The presidency is not a feedback channel

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I almost want to tear my hair out. In the past weeks, as the Presidential election approaches nearer, we have been hearing how the potential candidates are all pledging to be “the voice of the people”. They also vow to “speak up for the people” and to let the government know what the people’s views are.

In brief, they want to provide feedback to the government.

In other words, the office of the president is nothing more than a feedback channel.

On the surface, this sounds all good, even as you suspect there might be a tint of good ole politicking behind some of the words. But on closer inspection, you realize that there is a fundamental flaw and a serious misunderstanding of what the presidency is all about.

The office of the elected president – the highest office in the land – is not a feedback channel.

If it were, it would be a redundant office – and a completely wasteful one too, since we are paying millions to the one who holds the office.

We already have many channels for feedback. Lets count the ones that come to mind.

  1. Members of Parliament – in their Meet-The-People sessions and various other outlets
  2. Civil servants
  3. Grassroots people
  4. The media
  5. Online platforms
  6. Personal and private emails from the public to government departments
  7. Committees, forums, studies, surveys, polls, etc.

So, it would make no sense to have another layer for feedback. If, despite all the above channels, the government still is unable to decipher the feedback properly (which incidentally was what PM Lee admitted to after the May general election), then that government deserves to be thrown out by the people at a parliamentary general elections.

And this is an important point – the power must lie with the people. And the people must exercise their responsibilities and use their power to oust a government if they feel they deserve to be kicked out.

The president must rise above partisan politics and be a sort of wise man. He looks far and provide timely advice. He represents everyone and delivers hope when needed, inspiration when the people is down, and keeps a watchful eye on the government of the day.

As the Law Minister rightly explained, the president is not a political power centre unto himself.

This power is – even if you intensely dislike the incumbent ruling party – rightly bestowed with Parliament. And this is how it should be. Otherwise, we would have just wasted much time, effort and money in going through what would be a useless exercise in electing our parliamentarians.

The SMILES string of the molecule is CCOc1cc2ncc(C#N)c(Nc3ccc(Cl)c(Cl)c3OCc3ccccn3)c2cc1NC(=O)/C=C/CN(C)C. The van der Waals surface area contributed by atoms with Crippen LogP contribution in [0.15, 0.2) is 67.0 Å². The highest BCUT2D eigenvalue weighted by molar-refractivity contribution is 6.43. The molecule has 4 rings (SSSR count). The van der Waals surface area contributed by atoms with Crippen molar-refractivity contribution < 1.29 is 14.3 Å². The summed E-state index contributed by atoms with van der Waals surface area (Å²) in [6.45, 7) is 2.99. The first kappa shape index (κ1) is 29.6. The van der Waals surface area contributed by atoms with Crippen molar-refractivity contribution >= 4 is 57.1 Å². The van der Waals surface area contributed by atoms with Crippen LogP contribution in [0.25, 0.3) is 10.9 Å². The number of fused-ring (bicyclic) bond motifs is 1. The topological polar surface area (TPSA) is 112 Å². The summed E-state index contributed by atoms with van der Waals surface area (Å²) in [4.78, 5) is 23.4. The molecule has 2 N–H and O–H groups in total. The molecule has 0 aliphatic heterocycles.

Also, Parliament is the place where debates are had over policies, legislations and matters of grave concern.

The president is not privy to such debates.

He would thus not have intimate knowledge of what transpired, the arguments, the facts and figures presented and raised. Of course he could ask for these but he would have to spend much time and effort being buried in endless readings, without the advantage of having an army of civil servants at his disposal.

So, what is the presidency about then?

My own view is this: The Constitution, unless and until it is changed, provides for very limited executive powers for the president. Basically, these reside in five areas:

According to the Straits Times:

The Constitution gives the elected president blocking powers in five narrowly defined areas: the spending of past reserves, key public service appointments, Internal Security Act detentions, Maintenance of Religious Harmony Act restraining orders and Corrupt Practices Investigation Bureau investigations.

Besides these, the president has no power, as far as constitutional provisions are concerned.

And voters must recognize, understand and accept this.

The president has limited powers and the office is not a feedback channel. Lets be clear about these two things.

That is not to say that the president cannot engage the government in private dialogue about issues of the day. Indeed he must. But this is different from saying that giving feedback is his overarching duty, which seems to be the thing some of the presidential hopefuls are saying.

What the presidency is (or can be) is one which is above partisan politics (I know some will say that the fact that the presidency is an elected one means it is political but I will not go into this for now), where the incumbent, as I said previously, is a sort of wise old man, keeping the interests of his nation at heart, and providing counsel whenever needed. He is one who inspires citizens to higher ideals, while being able to empathise with their concerns and troubles. He is there when the nation rejoices, and wraps his arms around it when it weeps. He is one who is able to represent his fellow countrymen with dignity and respect among kings and queens, presidents and prime ministers, while also is able to kneel with the lowest ones in our society.

The president is thus someone whom all look up to, whichever colour one wears.

The best person who epitomized this was the late President Wee Kim Wee.

To reduce the presidency to that of a feedback channel is thus, to me, thoroughly regrettable and would be an utter shame.

It would, truly, be an insult.

 

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